Those verses I just read may be 17 of the most uncomfortable verses in all of the New Testament. Jesus’ words in the Sermon on the Mount here are, well, a little indelicate, don’t you think? Anger, murder, hell, lawsuits, adultery, lust, divorce, swearing – I almost feel the need to apologize. There’s part of me that wants to say, “Jesus, don’t you know we don’t talk about things like this – especially in church?!” I remember being in church a few years ago with a family member who was in the middle of divorce when this was the text read in worship. Afterwards, he laughed a little and said, “Did anyone else notice that the preacher kept looking at me?!” Frankly, most of us probably think that Jesus is looking at us as he says these words. We should, because he is.
Even with the discomfort, I think there’s something here, strangely enough, that may be helpful for us. But that doesn’t mean that this is not a tough text. As Jesus comes to this part of the Sermon on the Mount, he has quit preachin’ and gone to meddlin’. And he is meddling. Intentionally so. Then as now, there is not one of us who has not been touched by nearly everything that Jesus names here. We may not be murderers, but we’ve certainly been angry, especially in these fraught times of ours – and that anger, left unreconciled, can eat away at us until there is nothing left. Many have experienced the bitter pain that comes in the wake of adultery or divorce – I’d guess that none of our families or close friends have been immune. That’s not to mention the lust that Jesus names, which between our biology and our culture doesn’t give anyone a chance. Who hasn’t heard a politician or leader say words to the effect of “As God is my witness, I promise that I will…,” only to see that promise broken or ignored? We can sure mess things up in a hurry! Yes, Jesus is meddling alright – and denying the possibility of a reading of the Torah that would let us let ourselves off the hook.
Let’s be honest: We really wish he had said something different. We want him to say, “Sometimes divorce happens, and it’s okay.” Or, “If you’re angry with a brother or sister, they probably deserve it. And as long as your anger is of the ‘righteous indignation’ sort, carry on.” Or, “Let your Yes be Yes and your No be No, unless you need to nuance things to get out of an awkward situation, in which case, go for it.” But that’s not what he does. Jesus sets a high bar here for the sake of life together.
At the beginning of the Covid-19 pandemic, New Testament scholar Amy-Jill Levine published a wonderful book on the Sermon on the Mount in which she helps us see the way that Jesus here is teaching like a traditional first-century Rabbi. Echoing the practice encouraged in the Mishnah, that earliest collection of Jewish oral tradition, Levine says that Jesus here is “building a fence around the Torah.” [Amy-Jill Levine, Sermon on the Mount: A Beginner’s Guide to the Kingdom of Heaven (Abingdon, 2020), 28.] Those ancient Rabbis, in order to help people avoid breaking commandments in the Torah, would often extend the implications of a commandment as a way to make the original commandment more difficult to break.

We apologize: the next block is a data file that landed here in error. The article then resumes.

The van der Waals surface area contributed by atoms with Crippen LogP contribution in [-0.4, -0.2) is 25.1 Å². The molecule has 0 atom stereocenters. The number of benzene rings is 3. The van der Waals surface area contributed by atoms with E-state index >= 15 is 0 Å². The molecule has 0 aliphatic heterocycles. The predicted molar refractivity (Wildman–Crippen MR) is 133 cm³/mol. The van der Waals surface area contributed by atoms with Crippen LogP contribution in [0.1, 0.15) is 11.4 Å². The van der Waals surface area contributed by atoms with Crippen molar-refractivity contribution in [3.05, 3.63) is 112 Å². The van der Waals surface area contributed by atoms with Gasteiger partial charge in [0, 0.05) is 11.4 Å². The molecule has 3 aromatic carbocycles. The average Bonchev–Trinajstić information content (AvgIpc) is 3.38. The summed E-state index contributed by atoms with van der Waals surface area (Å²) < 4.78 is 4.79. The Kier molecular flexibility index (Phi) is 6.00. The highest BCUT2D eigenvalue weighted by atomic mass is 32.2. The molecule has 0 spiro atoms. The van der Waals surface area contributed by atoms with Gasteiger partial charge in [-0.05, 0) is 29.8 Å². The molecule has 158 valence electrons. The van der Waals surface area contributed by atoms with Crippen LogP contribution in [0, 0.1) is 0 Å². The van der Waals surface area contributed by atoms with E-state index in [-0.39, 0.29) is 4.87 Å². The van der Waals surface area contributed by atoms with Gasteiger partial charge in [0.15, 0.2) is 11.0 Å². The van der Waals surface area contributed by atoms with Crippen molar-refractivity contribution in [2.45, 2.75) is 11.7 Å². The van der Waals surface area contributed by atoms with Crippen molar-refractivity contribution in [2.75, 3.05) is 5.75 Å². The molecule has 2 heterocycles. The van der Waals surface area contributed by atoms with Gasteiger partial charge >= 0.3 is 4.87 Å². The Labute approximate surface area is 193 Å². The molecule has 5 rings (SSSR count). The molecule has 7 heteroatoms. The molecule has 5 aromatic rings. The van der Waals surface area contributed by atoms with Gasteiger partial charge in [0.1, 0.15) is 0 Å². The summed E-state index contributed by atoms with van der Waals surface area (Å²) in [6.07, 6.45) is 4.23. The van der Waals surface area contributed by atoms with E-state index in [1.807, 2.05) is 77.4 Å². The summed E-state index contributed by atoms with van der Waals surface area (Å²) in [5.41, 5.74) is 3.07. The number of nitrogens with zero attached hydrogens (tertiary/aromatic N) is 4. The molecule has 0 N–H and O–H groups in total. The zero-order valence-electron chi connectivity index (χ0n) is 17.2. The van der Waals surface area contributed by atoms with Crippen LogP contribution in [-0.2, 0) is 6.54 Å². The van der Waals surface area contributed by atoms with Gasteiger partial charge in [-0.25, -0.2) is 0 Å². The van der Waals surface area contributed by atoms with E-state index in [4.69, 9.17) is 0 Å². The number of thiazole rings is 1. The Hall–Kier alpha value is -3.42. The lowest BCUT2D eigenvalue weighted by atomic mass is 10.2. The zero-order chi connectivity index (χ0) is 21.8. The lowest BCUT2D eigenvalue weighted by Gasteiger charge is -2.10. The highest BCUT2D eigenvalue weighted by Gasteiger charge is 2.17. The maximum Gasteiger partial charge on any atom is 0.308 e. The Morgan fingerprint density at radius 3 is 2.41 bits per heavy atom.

To that end, Levine refers to this section of the Sermon on the Mount not as the “antitheses,” as many scholars do, but as the “extensions.” So, what’s the best way not to murder someone? Deal with your anger before it escalates to murder. Extend the idea that wanton killing is bad to include the idea that untended anger can turn murderous. How to avoid adultery? Find a way to make it harder to indulge your lust. Break the cycle that leads to these escalations that disrupt our relationships or ruin lives. Find a way to say something, or do something, that disrupts the cycle that can lead to something much worse.
Not long ago, I saw a story in the news about a seventh grader in Buffalo, New York, named Romello Early, who watched with distress as one of his classmates, Melvin Anderson, was picked on at school because of the shoes he was wearing. As one of their teachers noted, “You go to school, and people look at your shoes before they even look at your face,” the reality being that those with more expensive shoes have a higher social status. No, it should not be that way, but too often it is. Melvin was being teased for wearing worn-out shoes, and as he lamented, “It feels bad.”
How many times have we heard stories about the effects of this sort of teasing, bullying behavior? How often does such teasing lead to something much worse? But not on Romello’s watch! Deeply bothered by seeing Melvin being bullied this way, Romello came home and told his mother, “Mom, you can take away anything you’re getting me for Christmas, or you could take my allowance, I just want to get [Melvin] some shoes.”
So, Romello worked with his mother to pull together $135, including his life savings, so they could get Melvin some new shoes. With the wisdom of an ancient sage or maybe a rabbi, Romello said, “Nobody deserves to get put down based on a pair of shoes that he’s going to eventually grow out of.” He went on to say that his next goal is to convince his fellow classmates that shoes were made for walking, not dividing and diminishing.